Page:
Solidifying the Manuscript

By Joe Vriend of Zondervan


Scribe’s blog/e-mail blast is intended to help provide information and best practices for publishers. We have asked a number of talented, thoughtful people in the industry to share their ideas on topics related to the editorial and production process. This article, from Joe Vriend at Zondervan, is the first response we received. If you feel you have something to contribute, please contact us.

There is no question that the publishing industry is changing. From author to reader, acquisition to distribution, everything is changing. The transition to publishing digital content requires a review of nearly every step of the publishing process.

The reading experience has changed dramatically and will continue to change as new reading devices are developed and improved. The technology for bringing the content to the reader continues to become more sophisticated, which allows the individual reader to make more choices regarding how the content is presented and viewed.

Type fonts and sizes are irrelevant. Where text and features are placed on a “page” is often not critical as long as there is some kind of link to, or indication of, additional content. With the new reading devices, consumers can decide what type size is most comfortable for them. The device quality and technology and the reader determine where and how images, footnotes, and ancillary materials are placed and used.

With all this change and new capabilities (and/or limitations, depending on how one looks at it and on the quality of the reading device), do editors and authors really need to see the text on a printed page in order to edit and proof the content? Shouldn’t authors, editors, and proofers be more concerned about the quality, structure, and correctness of the content than about how it looks on the page?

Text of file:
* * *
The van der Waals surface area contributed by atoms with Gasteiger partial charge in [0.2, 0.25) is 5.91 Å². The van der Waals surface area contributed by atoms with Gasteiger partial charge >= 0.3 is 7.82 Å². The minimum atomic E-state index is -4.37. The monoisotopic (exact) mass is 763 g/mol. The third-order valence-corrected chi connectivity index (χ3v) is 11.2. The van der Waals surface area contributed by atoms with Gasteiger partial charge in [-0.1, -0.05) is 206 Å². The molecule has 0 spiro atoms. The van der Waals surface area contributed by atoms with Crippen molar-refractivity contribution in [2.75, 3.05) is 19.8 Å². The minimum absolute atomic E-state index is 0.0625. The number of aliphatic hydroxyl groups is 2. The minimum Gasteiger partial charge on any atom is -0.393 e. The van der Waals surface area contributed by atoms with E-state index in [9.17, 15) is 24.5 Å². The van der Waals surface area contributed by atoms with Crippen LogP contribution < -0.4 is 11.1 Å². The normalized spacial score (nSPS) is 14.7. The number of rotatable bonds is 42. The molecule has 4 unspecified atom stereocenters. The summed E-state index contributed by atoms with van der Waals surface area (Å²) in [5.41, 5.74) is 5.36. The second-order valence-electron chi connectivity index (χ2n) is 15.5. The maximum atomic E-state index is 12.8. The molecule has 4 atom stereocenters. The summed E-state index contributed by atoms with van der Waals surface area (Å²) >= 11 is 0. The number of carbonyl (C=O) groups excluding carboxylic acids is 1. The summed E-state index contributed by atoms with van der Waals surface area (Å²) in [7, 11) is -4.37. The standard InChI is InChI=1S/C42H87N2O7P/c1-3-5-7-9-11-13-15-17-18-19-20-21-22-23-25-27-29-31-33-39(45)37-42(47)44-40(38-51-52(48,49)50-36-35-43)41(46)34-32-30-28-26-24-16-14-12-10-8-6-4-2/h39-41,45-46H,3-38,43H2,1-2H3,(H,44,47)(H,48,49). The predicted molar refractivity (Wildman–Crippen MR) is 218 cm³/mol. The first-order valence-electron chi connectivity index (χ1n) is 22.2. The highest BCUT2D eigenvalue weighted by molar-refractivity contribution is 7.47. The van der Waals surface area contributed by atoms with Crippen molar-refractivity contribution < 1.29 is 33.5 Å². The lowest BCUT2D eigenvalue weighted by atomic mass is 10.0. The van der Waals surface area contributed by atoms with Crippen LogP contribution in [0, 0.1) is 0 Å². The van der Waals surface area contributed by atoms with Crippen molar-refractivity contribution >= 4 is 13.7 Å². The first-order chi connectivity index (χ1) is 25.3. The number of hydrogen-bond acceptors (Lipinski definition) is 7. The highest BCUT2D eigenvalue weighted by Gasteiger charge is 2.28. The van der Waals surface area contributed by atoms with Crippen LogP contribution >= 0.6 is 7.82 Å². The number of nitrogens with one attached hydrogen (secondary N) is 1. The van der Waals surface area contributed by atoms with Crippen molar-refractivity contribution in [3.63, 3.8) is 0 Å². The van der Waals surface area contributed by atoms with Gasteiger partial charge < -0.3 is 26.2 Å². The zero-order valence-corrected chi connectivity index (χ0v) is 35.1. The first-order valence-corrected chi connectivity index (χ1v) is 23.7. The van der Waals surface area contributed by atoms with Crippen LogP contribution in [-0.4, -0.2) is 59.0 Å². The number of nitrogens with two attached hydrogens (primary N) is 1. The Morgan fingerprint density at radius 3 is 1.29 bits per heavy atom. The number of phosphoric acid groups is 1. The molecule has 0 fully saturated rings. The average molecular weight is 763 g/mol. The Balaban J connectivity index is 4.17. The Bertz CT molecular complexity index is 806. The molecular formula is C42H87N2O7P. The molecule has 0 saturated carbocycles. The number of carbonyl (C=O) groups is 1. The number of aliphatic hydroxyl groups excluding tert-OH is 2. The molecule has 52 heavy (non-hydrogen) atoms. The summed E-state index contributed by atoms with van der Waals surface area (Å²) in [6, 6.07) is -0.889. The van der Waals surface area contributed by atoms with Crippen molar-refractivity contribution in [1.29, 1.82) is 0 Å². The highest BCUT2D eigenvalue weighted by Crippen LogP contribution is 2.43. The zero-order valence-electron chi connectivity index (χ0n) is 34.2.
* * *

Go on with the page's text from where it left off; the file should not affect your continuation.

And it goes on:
Manuscripts come into a publishing house in various formats and from authors with varying degrees of writing skill. Once a manuscript is accepted for publication, it often goes through extensive stages of editing, structure coding, proofing, author review, more editing, and final proofing before it is handed over to production for typesetting. This can be a long and arduous process. Once the content is handed off to typesetters, the text is placed in a page format according to the design, and there is careful attention to the placement of every ancillary item that makes up the content. The typesetters make sure that every element from type to illustration looks good and reads well and that all the parts and pieces of the content are in place.

One of the most frustrating, inefficient, and costly aspects of preproduction publishing is to get the first pass of pages, or proofs, back from an editor only to find that the content has been so extensively edited and altered that it would actually be easier to enter all the changes into the original text document and start the design work all over again. Why weren’t all these changes made in the original editing and proofing steps? Why, after the added value of placing the text on the page and including all the design elements, do so many editors and authors see the need to make changes? At this point in the process, extensive changes can cause delays and extra costs. Many deadlines are missed and many extra dollars are spent making changes in the latter stages of book production.

All this is to say that making sure the manuscript is final, carefully edited, and proofed before it moves into the production stage of typesetting is critically important to any publishing process. It is even more important with titles going to digital publication first or into simultaneous digital and print publication. In the future, having a final edited and corrected manuscript, and all the details and plans for the possible components of the product, is absolutely critical for accurate, efficient, and cost-saving production.